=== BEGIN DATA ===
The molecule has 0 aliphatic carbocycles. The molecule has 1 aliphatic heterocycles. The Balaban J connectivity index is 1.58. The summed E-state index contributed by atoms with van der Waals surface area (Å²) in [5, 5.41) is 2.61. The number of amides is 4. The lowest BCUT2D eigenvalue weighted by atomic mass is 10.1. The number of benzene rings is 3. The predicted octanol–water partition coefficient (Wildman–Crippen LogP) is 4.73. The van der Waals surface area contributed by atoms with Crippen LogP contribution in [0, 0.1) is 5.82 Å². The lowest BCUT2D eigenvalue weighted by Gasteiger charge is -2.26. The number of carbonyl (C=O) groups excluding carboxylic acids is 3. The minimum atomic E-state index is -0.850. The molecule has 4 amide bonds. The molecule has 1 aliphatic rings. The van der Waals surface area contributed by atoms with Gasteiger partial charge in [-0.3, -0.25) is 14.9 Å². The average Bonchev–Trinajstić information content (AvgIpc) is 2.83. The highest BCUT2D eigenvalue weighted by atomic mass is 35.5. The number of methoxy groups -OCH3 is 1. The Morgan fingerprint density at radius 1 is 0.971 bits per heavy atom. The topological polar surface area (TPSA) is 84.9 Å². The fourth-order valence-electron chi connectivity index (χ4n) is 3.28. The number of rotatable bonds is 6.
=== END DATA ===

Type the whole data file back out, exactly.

The molecule has 0 aliphatic carbocycles. The molecule has 1 aliphatic heterocycles. The Balaban J connectivity index is 1.58. The summed E-state index contributed by atoms with van der Waals surface area (Å²) in [5, 5.41) is 2.61. The number of amides is 4. The lowest BCUT2D eigenvalue weighted by atomic mass is 10.1. The number of benzene rings is 3. The predicted octanol–water partition coefficient (Wildman–Crippen LogP) is 4.73. The van der Waals surface area contributed by atoms with Crippen LogP contribution in [0, 0.1) is 5.82 Å². The lowest BCUT2D eigenvalue weighted by Gasteiger charge is -2.26. The number of carbonyl (C=O) groups excluding carboxylic acids is 3. The minimum atomic E-state index is -0.850. The molecule has 4 amide bonds. The molecule has 1 aliphatic rings. The van der Waals surface area contributed by atoms with Gasteiger partial charge in [-0.3, -0.25) is 14.9 Å². The average Bonchev–Trinajstić information content (AvgIpc) is 2.83. The highest BCUT2D eigenvalue weighted by atomic mass is 35.5. The number of methoxy groups -OCH3 is 1. The Morgan fingerprint density at radius 1 is 0.971 bits per heavy atom. The topological polar surface area (TPSA) is 84.9 Å². The fourth-order valence-electron chi connectivity index (χ4n) is 3.28. The number of rotatable bonds is 6.